A small step for humankind, a great leap for crustaceans: cooking of live animals banned in Britain


Cooking a live lobster will soon be banned in the UK. The British government announced on Friday that they are updating the Animal Welfare Act. Octopus, crabs and lobsters will now also be included. This happens after about 300 studies that show that crustaceans and molluscs have senses.

In some countries, including Switzerland and New Zealand, live cooking of shellfish is already illegal. Now the British government has announced on Friday that decapods, an order of crustaceans, cephalopods and a class of molluscs will be covered by the Animal Welfare Bill. These are animals such as octopuses, cuttlefiQsh, crabs, lobsters to shrimps. Unlike some other spineless animals, decapod crustaceans and cephalopods have a complex central nervous system. One of the most important features of consciousness. ,Octopuses and other cephalopods have been protected in science for years, but until now there was no protection outside”, says Jonathan Birch, a professor at the LSE, who worked on the research.

The finding follows a dispute over the Animal Welfare Act, which recognises all vertebrates as living beings. The Conservative Animal Welfare Foundation presented its own report to the government, arguing that crustaceans and molluscs also have feelings. The ministers responded and asked the London School of Economics and Political Science to conduct independent research. And as it turns out, the report, which was published this month, found “strong evidence” that such animals are sensitive.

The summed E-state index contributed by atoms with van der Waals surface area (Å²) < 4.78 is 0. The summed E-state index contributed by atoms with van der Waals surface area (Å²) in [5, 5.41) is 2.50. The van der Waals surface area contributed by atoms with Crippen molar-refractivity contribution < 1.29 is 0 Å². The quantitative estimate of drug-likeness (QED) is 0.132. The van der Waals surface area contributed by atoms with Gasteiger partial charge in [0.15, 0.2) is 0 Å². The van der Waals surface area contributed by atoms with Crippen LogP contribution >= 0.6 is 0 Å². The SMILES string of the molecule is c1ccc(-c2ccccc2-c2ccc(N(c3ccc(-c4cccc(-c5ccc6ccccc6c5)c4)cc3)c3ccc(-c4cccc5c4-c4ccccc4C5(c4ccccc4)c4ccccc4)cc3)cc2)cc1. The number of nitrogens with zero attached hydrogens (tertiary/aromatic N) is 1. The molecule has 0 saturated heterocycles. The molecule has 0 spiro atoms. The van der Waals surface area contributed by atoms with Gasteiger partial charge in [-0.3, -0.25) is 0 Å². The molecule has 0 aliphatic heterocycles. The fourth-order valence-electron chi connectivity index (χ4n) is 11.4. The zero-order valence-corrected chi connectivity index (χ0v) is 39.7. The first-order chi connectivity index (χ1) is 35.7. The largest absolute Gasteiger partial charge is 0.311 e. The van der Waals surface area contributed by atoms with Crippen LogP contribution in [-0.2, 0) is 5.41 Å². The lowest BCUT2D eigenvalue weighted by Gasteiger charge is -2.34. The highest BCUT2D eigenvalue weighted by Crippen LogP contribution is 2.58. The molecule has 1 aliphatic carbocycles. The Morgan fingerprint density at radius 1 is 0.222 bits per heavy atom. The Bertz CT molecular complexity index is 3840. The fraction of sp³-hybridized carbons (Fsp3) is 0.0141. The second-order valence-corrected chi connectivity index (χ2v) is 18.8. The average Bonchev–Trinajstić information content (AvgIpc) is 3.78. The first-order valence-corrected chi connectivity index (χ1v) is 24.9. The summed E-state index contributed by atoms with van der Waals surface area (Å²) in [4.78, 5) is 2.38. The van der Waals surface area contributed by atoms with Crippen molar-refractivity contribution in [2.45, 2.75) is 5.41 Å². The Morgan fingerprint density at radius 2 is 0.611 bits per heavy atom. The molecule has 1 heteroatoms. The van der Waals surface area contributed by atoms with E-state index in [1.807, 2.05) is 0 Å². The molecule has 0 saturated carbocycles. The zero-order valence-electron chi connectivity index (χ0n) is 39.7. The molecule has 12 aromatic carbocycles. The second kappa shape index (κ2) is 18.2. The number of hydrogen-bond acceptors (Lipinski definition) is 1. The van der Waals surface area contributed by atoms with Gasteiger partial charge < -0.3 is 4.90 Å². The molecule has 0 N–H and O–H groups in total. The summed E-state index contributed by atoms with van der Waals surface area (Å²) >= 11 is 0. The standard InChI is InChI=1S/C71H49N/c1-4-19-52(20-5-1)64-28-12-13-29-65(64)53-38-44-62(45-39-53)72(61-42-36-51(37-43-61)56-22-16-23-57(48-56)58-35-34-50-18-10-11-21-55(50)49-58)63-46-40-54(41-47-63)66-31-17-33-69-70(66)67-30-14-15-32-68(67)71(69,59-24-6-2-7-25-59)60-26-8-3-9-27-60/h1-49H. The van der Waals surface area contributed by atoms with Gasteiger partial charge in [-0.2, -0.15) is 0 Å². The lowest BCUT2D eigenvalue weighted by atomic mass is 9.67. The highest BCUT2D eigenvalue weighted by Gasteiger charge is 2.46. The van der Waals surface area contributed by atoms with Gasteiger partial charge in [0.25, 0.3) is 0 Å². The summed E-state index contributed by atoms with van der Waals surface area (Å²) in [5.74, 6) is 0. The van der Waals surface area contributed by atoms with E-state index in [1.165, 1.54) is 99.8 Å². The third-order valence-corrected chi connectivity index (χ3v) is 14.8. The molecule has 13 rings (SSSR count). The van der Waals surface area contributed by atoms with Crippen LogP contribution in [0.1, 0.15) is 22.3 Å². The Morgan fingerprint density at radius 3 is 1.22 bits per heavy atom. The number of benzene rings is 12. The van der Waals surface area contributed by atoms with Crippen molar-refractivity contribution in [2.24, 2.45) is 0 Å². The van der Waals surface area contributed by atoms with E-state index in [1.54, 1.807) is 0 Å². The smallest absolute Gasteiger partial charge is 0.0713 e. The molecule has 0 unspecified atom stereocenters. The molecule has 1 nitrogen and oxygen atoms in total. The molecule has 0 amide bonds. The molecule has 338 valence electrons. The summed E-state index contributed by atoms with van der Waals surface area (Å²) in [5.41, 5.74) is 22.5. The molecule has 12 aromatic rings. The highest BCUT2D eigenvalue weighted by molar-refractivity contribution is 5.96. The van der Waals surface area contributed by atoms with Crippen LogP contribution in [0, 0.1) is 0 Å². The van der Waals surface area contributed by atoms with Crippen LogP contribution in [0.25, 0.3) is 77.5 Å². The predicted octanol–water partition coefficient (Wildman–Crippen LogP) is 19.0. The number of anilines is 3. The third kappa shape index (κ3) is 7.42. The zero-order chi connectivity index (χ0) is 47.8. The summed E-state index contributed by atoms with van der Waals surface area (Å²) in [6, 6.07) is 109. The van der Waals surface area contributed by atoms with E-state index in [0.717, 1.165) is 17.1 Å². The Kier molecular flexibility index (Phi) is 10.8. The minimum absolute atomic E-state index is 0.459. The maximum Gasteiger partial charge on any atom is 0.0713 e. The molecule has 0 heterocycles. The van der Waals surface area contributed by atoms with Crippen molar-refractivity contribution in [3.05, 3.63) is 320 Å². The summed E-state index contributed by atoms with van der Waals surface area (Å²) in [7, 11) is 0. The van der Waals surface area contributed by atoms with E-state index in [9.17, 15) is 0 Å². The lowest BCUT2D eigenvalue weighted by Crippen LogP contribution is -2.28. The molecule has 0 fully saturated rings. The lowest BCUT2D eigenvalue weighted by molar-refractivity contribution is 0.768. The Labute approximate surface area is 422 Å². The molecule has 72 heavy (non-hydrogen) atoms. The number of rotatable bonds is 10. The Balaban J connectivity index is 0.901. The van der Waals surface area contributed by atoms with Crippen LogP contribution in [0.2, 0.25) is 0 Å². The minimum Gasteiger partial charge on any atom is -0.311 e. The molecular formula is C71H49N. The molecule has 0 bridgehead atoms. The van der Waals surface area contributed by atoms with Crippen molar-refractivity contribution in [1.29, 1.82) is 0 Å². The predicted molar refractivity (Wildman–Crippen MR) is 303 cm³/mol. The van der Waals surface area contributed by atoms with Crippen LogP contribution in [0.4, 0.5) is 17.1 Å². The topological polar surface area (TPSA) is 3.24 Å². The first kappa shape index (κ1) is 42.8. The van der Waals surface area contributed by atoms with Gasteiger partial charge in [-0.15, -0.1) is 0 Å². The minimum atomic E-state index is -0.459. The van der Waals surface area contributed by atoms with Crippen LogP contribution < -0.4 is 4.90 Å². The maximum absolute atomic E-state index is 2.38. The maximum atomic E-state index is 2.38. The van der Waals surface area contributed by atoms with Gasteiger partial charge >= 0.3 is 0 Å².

In addition to the animals not cooking alive, the report also included specific recommendations, including: a ban on the proclamation of crabs, a ban on the sale of live crabs and lobsters to ‘untrained, non – expert persons’ and a ban on the above slaughter methods where a viable alternative exists.

In the announcement, the British government said that the law is there’ to ensure that animal welfare is properly considered in future decision-making’. The law would not affect existing legislation or industrial practices such as fishing.


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